Whoever got the idea that this was charity? American is taking a risk and making an investment. When they were the only bidder, they could well expect that they were going to get TWA at something of a discount. When the other bidders showed up, they had to bid something closer to fair value.
Nothing wrong with that. Happens on E-bay every day. But I'll bet you like being in the position where you snap up a bargain at auction, too. So, I suspect, would AMR shareholders, to whom AA management ultimately answers.
Che From United States of America, joined Feb 2000, 537 posts, RR: 0 Reply 14, posted (12 years 2 months 1 week 6 days 11 hours ago) and read 827 times:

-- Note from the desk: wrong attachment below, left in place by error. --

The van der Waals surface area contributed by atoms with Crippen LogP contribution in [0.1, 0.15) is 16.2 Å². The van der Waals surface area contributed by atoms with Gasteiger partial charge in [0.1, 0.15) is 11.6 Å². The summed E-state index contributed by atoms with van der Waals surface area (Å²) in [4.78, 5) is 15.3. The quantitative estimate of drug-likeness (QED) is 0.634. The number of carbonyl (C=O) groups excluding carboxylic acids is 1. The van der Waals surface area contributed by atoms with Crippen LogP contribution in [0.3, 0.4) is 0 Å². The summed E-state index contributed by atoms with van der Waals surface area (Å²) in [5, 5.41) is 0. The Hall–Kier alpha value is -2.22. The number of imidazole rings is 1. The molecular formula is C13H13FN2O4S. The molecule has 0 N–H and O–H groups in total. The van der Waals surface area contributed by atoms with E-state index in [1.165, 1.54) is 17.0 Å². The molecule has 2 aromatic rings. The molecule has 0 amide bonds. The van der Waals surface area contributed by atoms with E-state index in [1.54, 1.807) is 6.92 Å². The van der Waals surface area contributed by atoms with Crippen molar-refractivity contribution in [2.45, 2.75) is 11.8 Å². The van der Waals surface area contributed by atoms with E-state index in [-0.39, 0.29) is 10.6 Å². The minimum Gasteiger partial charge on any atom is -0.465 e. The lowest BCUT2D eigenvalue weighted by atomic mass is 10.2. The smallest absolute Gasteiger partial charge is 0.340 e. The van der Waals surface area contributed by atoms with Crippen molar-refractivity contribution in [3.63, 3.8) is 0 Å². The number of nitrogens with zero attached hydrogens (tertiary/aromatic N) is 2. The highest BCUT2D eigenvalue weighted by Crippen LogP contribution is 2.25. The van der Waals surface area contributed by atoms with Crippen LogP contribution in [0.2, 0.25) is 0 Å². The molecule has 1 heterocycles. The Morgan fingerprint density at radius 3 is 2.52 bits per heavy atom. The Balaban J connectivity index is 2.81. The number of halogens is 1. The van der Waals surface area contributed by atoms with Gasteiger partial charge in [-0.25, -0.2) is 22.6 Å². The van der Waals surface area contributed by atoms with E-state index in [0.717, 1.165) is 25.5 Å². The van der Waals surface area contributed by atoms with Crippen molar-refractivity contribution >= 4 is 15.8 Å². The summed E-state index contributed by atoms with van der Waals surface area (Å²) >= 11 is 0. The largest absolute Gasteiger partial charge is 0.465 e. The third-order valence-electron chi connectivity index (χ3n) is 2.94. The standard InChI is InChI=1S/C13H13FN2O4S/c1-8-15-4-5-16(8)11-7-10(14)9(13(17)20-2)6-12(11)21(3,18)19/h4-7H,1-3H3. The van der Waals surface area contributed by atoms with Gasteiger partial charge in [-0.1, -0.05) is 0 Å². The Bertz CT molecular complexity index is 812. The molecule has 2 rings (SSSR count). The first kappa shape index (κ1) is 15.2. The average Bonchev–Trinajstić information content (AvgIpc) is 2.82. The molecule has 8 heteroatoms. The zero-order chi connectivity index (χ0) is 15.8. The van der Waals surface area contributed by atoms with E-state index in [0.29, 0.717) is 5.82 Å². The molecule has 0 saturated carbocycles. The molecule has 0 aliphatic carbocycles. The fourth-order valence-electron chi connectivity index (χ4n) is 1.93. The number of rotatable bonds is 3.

Where else would TWA go? Eventually they would go out of buissness. AA is doing all the things you said, but they are also saving them. Unfortunatly the TWA name will dissappear but it will be in good hands with AA. I think this is the best way for both companies.
FDXmech From United States of America, joined Mar 2000, 3251 posts, RR: 38 Reply 15, posted (12 years 2 months 1 week 6 days 10 hours ago) and read 812 times:
To add .02 cents more. I worked for AA approx 2 years, not a long stay but barring industry wide labor woes going on now, they were a very nice outfit to work for and I was treated very nicely. Truly a class outfit.
Penguinflies From United States of America, joined Apr 2000, 975 posts, RR: 0 Reply 16, posted (12 years 2 months 1 week 6 days 10 hours ago) and read 800 times: